Societal expectations in Nepal dictate that women must be married in order to seek reproductive or sexual advice from a physician. Since women can be anonymous over mobile phones, more have begun to discuss their sexual and reproductive health with medical providers. These discussions are reducing maternal mortality and improving health care in rural Nepal.

The Chaupadi Practice

Even though access has improved, women in rural Nepal are still dying from practices such as chaupadi. Chaupadi derives from two Hindu words chau meaning menstruation and padi meaning women; it operates under the assumption that menstruating women are impure. During menstruation, women in some areas must sleep separately in a tiny hut called a goth with little food and few blankets for warmth. They cannot interact with others or use a water source.

Even though the Nepali Supreme Court banned chaupadi in 2005, enforcement does not reach rural areas where gender norms are often stronger. A 2011 U.N. survey in the Accham District of Nepal suggested that 95 percent of women still participated in chaupadi. Women participating in chaupadi experience particular health concerns from exposure and malnutrition to increased vulnerability to wild animals such as poisonous snakes. The U.N. does not have statistics on the number of women whose deaths are due to the practice of chaupadi, but the anonymity that telemedicine offers has increased the number of women asking for medical help.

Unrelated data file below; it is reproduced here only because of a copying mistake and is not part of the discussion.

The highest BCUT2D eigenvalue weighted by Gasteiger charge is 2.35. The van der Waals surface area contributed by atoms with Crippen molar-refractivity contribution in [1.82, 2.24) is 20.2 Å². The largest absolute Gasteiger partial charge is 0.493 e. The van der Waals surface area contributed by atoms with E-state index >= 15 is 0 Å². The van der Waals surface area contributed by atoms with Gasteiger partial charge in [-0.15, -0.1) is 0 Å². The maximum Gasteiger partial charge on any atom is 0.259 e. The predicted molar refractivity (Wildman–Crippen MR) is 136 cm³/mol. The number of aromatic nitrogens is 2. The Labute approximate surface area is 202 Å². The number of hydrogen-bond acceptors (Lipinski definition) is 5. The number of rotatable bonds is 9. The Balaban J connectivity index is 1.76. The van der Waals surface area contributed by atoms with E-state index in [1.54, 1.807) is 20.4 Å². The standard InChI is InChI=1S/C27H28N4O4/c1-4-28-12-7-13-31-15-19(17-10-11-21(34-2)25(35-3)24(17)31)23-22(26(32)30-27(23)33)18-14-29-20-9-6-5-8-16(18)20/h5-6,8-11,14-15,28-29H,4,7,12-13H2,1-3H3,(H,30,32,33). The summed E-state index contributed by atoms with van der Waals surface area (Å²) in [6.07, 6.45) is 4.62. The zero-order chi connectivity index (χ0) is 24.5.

Telemedicine is remaking the face of health care in rural Nepal. One study of women and telemedicine in Nepal found that women reported “increased comfort in seeking consultation through telemedicine for sexual and reproductive health matters” with access to mobile phones and video conferencing. As technology steers health care, the intersection of development, health and gender dynamics must remain of paramount importance and study not only in Nepal but all over the world. Telemedicine is improving health care in rural Nepal.

– Sarah Boyer
Photo: Flickr

Nepal escape poverty

It is common for countries around the world to experience rapid growth instead of modest poverty reduction, as income is increasingly concentrated in the hands of the wealthy. Nepal, however, leans toward the opposite. The country has reduced the poverty rate by half in just seven years and witnessed an equally significant decline in income inequality. Yet, Nepal remains one of the poorest and slowest-growing economies in Asia. Nonetheless, a few groundbreaking innovations are helping Nepal escape poverty.

Even without poverty as a factor, Nepal faces challenging obstacles to overcome. Since Nepal is a landlocked country it creates a natural barrier to its development. Nepal’s history of extractive political regimes left Nepal with extremely low levels of physical and human capital and illiteracy rates of 90 percent in 1951. A propensity for natural disasters also contributes to continuous setbacks.